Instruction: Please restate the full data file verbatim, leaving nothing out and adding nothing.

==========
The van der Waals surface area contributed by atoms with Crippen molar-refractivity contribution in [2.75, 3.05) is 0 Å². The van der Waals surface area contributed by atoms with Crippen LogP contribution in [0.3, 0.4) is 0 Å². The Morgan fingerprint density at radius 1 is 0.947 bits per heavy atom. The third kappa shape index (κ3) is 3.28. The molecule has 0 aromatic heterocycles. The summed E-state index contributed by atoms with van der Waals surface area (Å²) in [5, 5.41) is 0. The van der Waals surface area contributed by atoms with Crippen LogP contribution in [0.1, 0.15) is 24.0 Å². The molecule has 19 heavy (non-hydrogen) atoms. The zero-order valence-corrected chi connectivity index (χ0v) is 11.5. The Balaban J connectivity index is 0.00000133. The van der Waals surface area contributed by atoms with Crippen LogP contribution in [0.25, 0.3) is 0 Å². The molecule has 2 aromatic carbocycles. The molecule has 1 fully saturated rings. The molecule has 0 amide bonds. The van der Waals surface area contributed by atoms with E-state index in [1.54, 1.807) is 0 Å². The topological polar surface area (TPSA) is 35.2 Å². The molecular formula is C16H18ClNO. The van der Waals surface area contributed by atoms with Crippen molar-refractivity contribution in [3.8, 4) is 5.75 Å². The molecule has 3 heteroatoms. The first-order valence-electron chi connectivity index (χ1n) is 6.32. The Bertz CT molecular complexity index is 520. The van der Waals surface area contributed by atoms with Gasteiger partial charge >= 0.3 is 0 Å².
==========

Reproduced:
The van der Waals surface area contributed by atoms with Crippen molar-refractivity contribution in [2.75, 3.05) is 0 Å². The van der Waals surface area contributed by atoms with Crippen LogP contribution in [0.3, 0.4) is 0 Å². The Morgan fingerprint density at radius 1 is 0.947 bits per heavy atom. The third kappa shape index (κ3) is 3.28. The molecule has 0 aromatic heterocycles. The summed E-state index contributed by atoms with van der Waals surface area (Å²) in [5, 5.41) is 0. The van der Waals surface area contributed by atoms with Crippen LogP contribution in [0.1, 0.15) is 24.0 Å². The molecule has 19 heavy (non-hydrogen) atoms. The zero-order valence-corrected chi connectivity index (χ0v) is 11.5. The Balaban J connectivity index is 0.00000133. The van der Waals surface area contributed by atoms with Crippen LogP contribution in [0.25, 0.3) is 0 Å². The molecule has 2 aromatic carbocycles. The molecule has 1 fully saturated rings. The molecule has 0 amide bonds. The van der Waals surface area contributed by atoms with E-state index in [1.54, 1.807) is 0 Å². The topological polar surface area (TPSA) is 35.2 Å². The molecular formula is C16H18ClNO. The van der Waals surface area contributed by atoms with Crippen molar-refractivity contribution in [3.8, 4) is 5.75 Å². The molecule has 3 heteroatoms. The first-order valence-electron chi connectivity index (χ1n) is 6.32. The Bertz CT molecular complexity index is 520. The van der Waals surface area contributed by atoms with Gasteiger partial charge >= 0.3 is 0 Å².